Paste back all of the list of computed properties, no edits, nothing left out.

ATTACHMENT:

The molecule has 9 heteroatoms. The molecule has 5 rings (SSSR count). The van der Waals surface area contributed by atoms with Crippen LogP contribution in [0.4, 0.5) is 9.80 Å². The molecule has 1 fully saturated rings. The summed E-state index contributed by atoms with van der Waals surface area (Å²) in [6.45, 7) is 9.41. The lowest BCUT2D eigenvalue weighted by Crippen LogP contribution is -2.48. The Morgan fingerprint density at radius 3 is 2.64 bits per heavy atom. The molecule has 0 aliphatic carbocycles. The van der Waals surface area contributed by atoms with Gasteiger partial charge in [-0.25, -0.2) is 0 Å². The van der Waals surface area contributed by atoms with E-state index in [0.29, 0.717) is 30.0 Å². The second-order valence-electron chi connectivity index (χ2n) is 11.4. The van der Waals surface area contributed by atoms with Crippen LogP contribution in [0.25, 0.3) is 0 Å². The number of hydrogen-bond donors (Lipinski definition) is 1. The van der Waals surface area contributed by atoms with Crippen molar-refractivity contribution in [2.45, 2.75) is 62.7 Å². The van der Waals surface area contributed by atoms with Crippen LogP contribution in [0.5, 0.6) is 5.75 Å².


The molecule has 9 heteroatoms. The molecule has 5 rings (SSSR count). The van der Waals surface area contributed by atoms with Crippen LogP contribution in [0.4, 0.5) is 9.80 Å². The molecule has 1 fully saturated rings. The summed E-state index contributed by atoms with van der Waals surface area (Å²) in [6.45, 7) is 9.41. The lowest BCUT2D eigenvalue weighted by Crippen LogP contribution is -2.48. The Morgan fingerprint density at radius 3 is 2.64 bits per heavy atom. The molecule has 0 aliphatic carbocycles. The van der Waals surface area contributed by atoms with Gasteiger partial charge in [-0.25, -0.2) is 0 Å². The van der Waals surface area contributed by atoms with E-state index in [0.29, 0.717) is 30.0 Å². The second-order valence-electron chi connectivity index (χ2n) is 11.4. The van der Waals surface area contributed by atoms with Crippen LogP contribution in [0.25, 0.3) is 0 Å². The number of hydrogen-bond donors (Lipinski definition) is 1. The van der Waals surface area contributed by atoms with Crippen molar-refractivity contribution in [2.45, 2.75) is 62.7 Å². The van der Waals surface area contributed by atoms with Crippen LogP contribution in [0.5, 0.6) is 5.75 Å².